view current print edition




Jazz apple popularity climbs with cycling team

by | July 12, 2009
Just as the season's first tangy-sweet Enza Jazz apples from New Zealand arrived in stores across North America, a member of its namesake cycling team was crowned Queen of the Mountains on the streets of Philadelphia.

The first weekend in June drew the world's top pro cyclists to the TD Bank Philadelphia International Cycling Championship. This 57.6-mile road race consists of four laps around a 14.4-mile circuit, which includes four steep climbs up the famous Manayunk Wall's grueling 17 percent grade. With a team effort behind her, Jazz Apple's Ruth Corset catapulted through Queen of the Mountain sprints and was honored on the podium as the best climber in the women's field. Afterward, Ms. Corset and her teammates lost no momentum as they delivered Jazz apple samples to many in the crowd of over 50,000.

The Philadelphia International race marked the halfway point of the fourth annual Jazz Apple Cycling Team campaign, which began in May. The race schedule includes events in Fayetteville, AR; Minneapolis; Nevada City, NV; San Jose, Manhattan Beach and San Luis Obispo in California; and Vancouver, BC. In tandem with the race calendar, the team is promoting the benefits of Jazz apples through media interviews, in-store appearances and race-venue sampling.

"The Jazz Apple Cycling Team's goal is to generate awareness about the tangy-sweet, crisp eating experience that Jazz apples consistently deliver," David Nelley, apple and pear category director for The Oppenheimer Group, said in a June 23 press release. "The energy the athletes embody and the audience they reach are perfectly aligned with the brand message of Jazz."

Oppenheimer is the exclusive North American marketer of Jazz, which is grown under license to New Zealand-based Enza.

The squad is comprised of a combination of established and developing New Zealand riders. Led by director and former Olympian Susy Pryde, the team includes returning members Lauren Ellis, a Beijing World Cup gold medalist, Australian phenom Ruth Corset and New Zealand track representative Malindi Maclean. New to the team are former U.S. national champion Dotsie Bausch and Canadian under-23 talent Steph Roorda.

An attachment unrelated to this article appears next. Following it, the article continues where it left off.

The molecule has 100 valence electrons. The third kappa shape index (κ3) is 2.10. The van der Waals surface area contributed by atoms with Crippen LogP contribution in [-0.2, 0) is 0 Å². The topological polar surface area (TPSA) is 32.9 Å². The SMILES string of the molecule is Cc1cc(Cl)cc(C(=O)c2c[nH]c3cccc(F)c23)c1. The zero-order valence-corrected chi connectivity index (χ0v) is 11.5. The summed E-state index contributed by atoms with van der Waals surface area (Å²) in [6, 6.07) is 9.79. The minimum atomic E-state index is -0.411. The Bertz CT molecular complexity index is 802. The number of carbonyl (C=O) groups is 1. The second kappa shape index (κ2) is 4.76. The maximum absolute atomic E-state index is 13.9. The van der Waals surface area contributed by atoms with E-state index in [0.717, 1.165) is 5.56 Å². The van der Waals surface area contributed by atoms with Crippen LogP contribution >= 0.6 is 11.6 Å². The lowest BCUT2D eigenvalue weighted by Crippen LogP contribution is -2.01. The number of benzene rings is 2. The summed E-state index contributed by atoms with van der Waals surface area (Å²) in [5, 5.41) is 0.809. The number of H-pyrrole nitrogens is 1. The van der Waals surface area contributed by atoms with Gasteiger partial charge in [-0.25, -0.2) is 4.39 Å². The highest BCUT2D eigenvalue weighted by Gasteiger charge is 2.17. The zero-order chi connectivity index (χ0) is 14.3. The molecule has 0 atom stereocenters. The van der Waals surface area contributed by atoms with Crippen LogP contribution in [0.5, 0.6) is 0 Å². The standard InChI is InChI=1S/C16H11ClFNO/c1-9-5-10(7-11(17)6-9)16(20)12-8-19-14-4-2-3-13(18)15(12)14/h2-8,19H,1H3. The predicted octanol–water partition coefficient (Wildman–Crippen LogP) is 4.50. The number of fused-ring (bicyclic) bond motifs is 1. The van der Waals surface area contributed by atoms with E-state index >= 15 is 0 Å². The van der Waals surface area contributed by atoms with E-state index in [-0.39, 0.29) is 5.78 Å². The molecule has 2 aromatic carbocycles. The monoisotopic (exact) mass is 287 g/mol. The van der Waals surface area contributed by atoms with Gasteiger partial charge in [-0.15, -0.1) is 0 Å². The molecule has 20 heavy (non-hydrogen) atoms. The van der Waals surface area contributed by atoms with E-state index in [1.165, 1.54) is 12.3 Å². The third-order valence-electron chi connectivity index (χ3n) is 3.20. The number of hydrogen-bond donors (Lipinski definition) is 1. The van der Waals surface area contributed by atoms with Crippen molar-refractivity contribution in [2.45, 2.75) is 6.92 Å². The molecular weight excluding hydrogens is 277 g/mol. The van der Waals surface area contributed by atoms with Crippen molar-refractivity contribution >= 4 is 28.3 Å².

"Jazz is still a new apple to many consumers," Mr. Nelley said in the release. "For many people, interacting with the cycling team while they taste the fruit for the first time is a powerful experience. Once people taste Jazz and experience the crisp snap, they're hooked."

He added, "We hear things while sampling like, 'This is my new favorite apple,' 'This apple has a pop' and 'I love the crunch.' We also won over no small number of Honeycrisp fans at a race event in Minnesota, where that variety has its roots, which shows the strong potential for Jazz."

Jazz aficionados are following the cycling team and tweeting about the apple on Twitter. "We've been pleasantly surprised by the response to the Twitter site," Mr. Nelley said in the release. "We have nearly 200 followers, including food bloggers and magazines. It's a place for cycling fans to get a little closer to the team and show their support, and is yet another component of the relationship we're building between consumers and Jazz."

The Twitter site can be found at, with more detailed race updates posted on

The Oppenheimer Group is offering Jazz apples from New Zealand from now through October, with Washington-grown Jazz entering the market in November.